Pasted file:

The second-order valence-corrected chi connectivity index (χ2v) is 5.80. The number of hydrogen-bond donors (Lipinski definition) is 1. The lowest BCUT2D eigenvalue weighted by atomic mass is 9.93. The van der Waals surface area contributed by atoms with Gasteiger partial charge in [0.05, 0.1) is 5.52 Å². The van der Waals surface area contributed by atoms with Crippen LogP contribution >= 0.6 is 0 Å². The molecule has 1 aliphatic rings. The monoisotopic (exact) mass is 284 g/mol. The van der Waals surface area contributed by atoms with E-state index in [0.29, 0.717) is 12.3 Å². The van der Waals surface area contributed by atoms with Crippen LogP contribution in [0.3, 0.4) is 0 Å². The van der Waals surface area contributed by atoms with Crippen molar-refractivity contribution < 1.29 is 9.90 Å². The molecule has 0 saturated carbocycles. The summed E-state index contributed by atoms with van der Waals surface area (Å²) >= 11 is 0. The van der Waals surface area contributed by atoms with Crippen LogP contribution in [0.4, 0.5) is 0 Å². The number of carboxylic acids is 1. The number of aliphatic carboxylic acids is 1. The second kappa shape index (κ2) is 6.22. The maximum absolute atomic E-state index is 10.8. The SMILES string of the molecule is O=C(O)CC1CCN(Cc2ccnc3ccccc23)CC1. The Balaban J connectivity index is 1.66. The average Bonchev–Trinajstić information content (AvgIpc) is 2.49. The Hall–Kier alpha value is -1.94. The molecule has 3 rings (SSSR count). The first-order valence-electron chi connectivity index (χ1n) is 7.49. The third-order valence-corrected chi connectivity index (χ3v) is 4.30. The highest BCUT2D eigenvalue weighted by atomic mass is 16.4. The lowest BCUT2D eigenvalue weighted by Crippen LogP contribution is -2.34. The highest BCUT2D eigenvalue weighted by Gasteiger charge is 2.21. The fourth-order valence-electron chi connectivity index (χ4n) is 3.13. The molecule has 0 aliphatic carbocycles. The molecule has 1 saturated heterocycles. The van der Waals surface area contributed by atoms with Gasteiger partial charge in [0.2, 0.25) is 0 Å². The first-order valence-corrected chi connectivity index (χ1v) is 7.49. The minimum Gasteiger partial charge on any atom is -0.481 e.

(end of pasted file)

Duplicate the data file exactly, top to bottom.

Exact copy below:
The second-order valence-corrected chi connectivity index (χ2v) is 5.80. The number of hydrogen-bond donors (Lipinski definition) is 1. The lowest BCUT2D eigenvalue weighted by atomic mass is 9.93. The van der Waals surface area contributed by atoms with Gasteiger partial charge in [0.05, 0.1) is 5.52 Å². The van der Waals surface area contributed by atoms with Crippen LogP contribution >= 0.6 is 0 Å². The molecule has 1 aliphatic rings. The monoisotopic (exact) mass is 284 g/mol. The van der Waals surface area contributed by atoms with E-state index in [0.29, 0.717) is 12.3 Å². The van der Waals surface area contributed by atoms with Crippen LogP contribution in [0.3, 0.4) is 0 Å². The van der Waals surface area contributed by atoms with Crippen molar-refractivity contribution < 1.29 is 9.90 Å². The molecule has 0 saturated carbocycles. The summed E-state index contributed by atoms with van der Waals surface area (Å²) >= 11 is 0. The van der Waals surface area contributed by atoms with Crippen LogP contribution in [0.4, 0.5) is 0 Å². The number of carboxylic acids is 1. The number of aliphatic carboxylic acids is 1. The second kappa shape index (κ2) is 6.22. The maximum absolute atomic E-state index is 10.8. The SMILES string of the molecule is O=C(O)CC1CCN(Cc2ccnc3ccccc23)CC1. The Balaban J connectivity index is 1.66. The average Bonchev–Trinajstić information content (AvgIpc) is 2.49. The Hall–Kier alpha value is -1.94. The molecule has 3 rings (SSSR count). The first-order valence-electron chi connectivity index (χ1n) is 7.49. The third-order valence-corrected chi connectivity index (χ3v) is 4.30. The highest BCUT2D eigenvalue weighted by atomic mass is 16.4. The lowest BCUT2D eigenvalue weighted by Crippen LogP contribution is -2.34. The highest BCUT2D eigenvalue weighted by Gasteiger charge is 2.21. The fourth-order valence-electron chi connectivity index (χ4n) is 3.13. The molecule has 0 aliphatic carbocycles. The molecule has 1 saturated heterocycles. The van der Waals surface area contributed by atoms with Gasteiger partial charge in [0.2, 0.25) is 0 Å². The first-order valence-corrected chi connectivity index (χ1v) is 7.49. The minimum Gasteiger partial charge on any atom is -0.481 e.